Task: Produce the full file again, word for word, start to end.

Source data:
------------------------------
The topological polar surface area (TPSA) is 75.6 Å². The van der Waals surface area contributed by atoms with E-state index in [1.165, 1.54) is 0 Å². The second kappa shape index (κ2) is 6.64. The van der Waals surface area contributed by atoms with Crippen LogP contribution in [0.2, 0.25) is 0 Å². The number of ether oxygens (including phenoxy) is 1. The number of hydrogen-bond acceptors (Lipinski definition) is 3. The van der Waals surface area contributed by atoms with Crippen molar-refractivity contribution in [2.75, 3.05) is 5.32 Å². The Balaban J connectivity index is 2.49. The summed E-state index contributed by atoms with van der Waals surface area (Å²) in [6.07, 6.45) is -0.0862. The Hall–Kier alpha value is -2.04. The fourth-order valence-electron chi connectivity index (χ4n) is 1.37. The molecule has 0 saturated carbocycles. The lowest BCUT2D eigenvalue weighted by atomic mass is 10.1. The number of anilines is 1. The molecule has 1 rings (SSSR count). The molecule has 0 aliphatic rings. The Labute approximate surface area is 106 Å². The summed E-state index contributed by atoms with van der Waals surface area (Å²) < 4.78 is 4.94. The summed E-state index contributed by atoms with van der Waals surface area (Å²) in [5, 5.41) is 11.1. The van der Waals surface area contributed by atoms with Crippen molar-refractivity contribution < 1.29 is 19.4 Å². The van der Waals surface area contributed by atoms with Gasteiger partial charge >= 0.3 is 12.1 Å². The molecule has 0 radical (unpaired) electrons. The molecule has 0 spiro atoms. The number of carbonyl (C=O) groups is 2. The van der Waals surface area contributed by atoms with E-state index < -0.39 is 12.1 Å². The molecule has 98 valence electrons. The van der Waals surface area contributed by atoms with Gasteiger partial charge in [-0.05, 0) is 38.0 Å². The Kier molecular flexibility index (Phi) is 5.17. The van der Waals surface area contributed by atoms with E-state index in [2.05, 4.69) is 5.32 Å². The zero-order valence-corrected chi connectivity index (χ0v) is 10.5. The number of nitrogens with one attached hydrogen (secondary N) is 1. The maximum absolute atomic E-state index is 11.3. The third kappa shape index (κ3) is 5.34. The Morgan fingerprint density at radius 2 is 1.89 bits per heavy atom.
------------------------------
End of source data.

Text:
The topological polar surface area (TPSA) is 75.6 Å². The van der Waals surface area contributed by atoms with E-state index in [1.165, 1.54) is 0 Å². The second kappa shape index (κ2) is 6.64. The van der Waals surface area contributed by atoms with Crippen LogP contribution in [0.2, 0.25) is 0 Å². The number of ether oxygens (including phenoxy) is 1. The number of hydrogen-bond acceptors (Lipinski definition) is 3. The van der Waals surface area contributed by atoms with Crippen molar-refractivity contribution in [2.75, 3.05) is 5.32 Å². The Balaban J connectivity index is 2.49. The summed E-state index contributed by atoms with van der Waals surface area (Å²) in [6.07, 6.45) is -0.0862. The Hall–Kier alpha value is -2.04. The fourth-order valence-electron chi connectivity index (χ4n) is 1.37. The molecule has 0 saturated carbocycles. The lowest BCUT2D eigenvalue weighted by atomic mass is 10.1. The number of anilines is 1. The molecule has 1 rings (SSSR count). The molecule has 0 aliphatic rings. The Labute approximate surface area is 106 Å². The summed E-state index contributed by atoms with van der Waals surface area (Å²) < 4.78 is 4.94. The summed E-state index contributed by atoms with van der Waals surface area (Å²) in [5, 5.41) is 11.1. The van der Waals surface area contributed by atoms with Crippen molar-refractivity contribution < 1.29 is 19.4 Å². The van der Waals surface area contributed by atoms with Gasteiger partial charge >= 0.3 is 12.1 Å². The molecule has 0 radical (unpaired) electrons. The molecule has 0 spiro atoms. The number of carbonyl (C=O) groups is 2. The van der Waals surface area contributed by atoms with E-state index < -0.39 is 12.1 Å². The molecule has 98 valence electrons. The van der Waals surface area contributed by atoms with Gasteiger partial charge in [-0.05, 0) is 38.0 Å². The Kier molecular flexibility index (Phi) is 5.17. The van der Waals surface area contributed by atoms with E-state index in [2.05, 4.69) is 5.32 Å². The zero-order valence-corrected chi connectivity index (χ0v) is 10.5. The number of nitrogens with one attached hydrogen (secondary N) is 1. The maximum absolute atomic E-state index is 11.3. The third kappa shape index (κ3) is 5.34. The Morgan fingerprint density at radius 2 is 1.89 bits per heavy atom.